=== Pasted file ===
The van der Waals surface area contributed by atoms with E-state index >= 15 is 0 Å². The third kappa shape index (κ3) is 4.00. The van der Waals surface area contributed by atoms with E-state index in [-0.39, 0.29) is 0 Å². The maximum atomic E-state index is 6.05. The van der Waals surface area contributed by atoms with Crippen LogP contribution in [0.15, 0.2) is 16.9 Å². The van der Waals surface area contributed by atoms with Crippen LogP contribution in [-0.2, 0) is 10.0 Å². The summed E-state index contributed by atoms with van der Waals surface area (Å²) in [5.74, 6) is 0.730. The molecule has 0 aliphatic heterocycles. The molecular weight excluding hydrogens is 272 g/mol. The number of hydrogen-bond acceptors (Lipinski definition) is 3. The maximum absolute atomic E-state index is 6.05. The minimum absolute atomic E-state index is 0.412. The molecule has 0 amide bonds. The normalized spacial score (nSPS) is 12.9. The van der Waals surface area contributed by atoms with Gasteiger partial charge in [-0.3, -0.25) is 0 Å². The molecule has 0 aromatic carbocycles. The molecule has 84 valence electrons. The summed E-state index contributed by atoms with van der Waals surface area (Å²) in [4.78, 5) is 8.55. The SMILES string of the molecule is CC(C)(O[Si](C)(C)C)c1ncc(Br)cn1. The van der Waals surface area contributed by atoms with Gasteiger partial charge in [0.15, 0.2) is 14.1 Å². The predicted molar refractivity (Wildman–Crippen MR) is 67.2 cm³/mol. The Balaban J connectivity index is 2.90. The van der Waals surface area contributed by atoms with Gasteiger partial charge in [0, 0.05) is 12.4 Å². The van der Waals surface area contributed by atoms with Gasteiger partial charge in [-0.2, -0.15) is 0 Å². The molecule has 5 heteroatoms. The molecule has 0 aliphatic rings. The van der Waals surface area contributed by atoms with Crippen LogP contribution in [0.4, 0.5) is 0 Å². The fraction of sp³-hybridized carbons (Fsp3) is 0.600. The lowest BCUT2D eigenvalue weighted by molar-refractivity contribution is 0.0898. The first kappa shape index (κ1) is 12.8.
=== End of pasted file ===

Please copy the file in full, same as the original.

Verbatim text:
The van der Waals surface area contributed by atoms with E-state index >= 15 is 0 Å². The third kappa shape index (κ3) is 4.00. The van der Waals surface area contributed by atoms with E-state index in [-0.39, 0.29) is 0 Å². The maximum atomic E-state index is 6.05. The van der Waals surface area contributed by atoms with Crippen LogP contribution in [0.15, 0.2) is 16.9 Å². The van der Waals surface area contributed by atoms with Crippen LogP contribution in [-0.2, 0) is 10.0 Å². The summed E-state index contributed by atoms with van der Waals surface area (Å²) in [5.74, 6) is 0.730. The molecule has 0 aliphatic heterocycles. The molecular weight excluding hydrogens is 272 g/mol. The number of hydrogen-bond acceptors (Lipinski definition) is 3. The maximum absolute atomic E-state index is 6.05. The minimum absolute atomic E-state index is 0.412. The molecule has 0 amide bonds. The normalized spacial score (nSPS) is 12.9. The van der Waals surface area contributed by atoms with Gasteiger partial charge in [-0.3, -0.25) is 0 Å². The molecule has 0 aromatic carbocycles. The molecule has 84 valence electrons. The summed E-state index contributed by atoms with van der Waals surface area (Å²) in [4.78, 5) is 8.55. The SMILES string of the molecule is CC(C)(O[Si](C)(C)C)c1ncc(Br)cn1. The van der Waals surface area contributed by atoms with Gasteiger partial charge in [0.15, 0.2) is 14.1 Å². The predicted molar refractivity (Wildman–Crippen MR) is 67.2 cm³/mol. The Balaban J connectivity index is 2.90. The van der Waals surface area contributed by atoms with Gasteiger partial charge in [0, 0.05) is 12.4 Å². The van der Waals surface area contributed by atoms with Gasteiger partial charge in [-0.2, -0.15) is 0 Å². The molecule has 5 heteroatoms. The molecule has 0 aliphatic rings. The van der Waals surface area contributed by atoms with Crippen LogP contribution in [0.4, 0.5) is 0 Å². The fraction of sp³-hybridized carbons (Fsp3) is 0.600. The lowest BCUT2D eigenvalue weighted by molar-refractivity contribution is 0.0898. The first kappa shape index (κ1) is 12.8.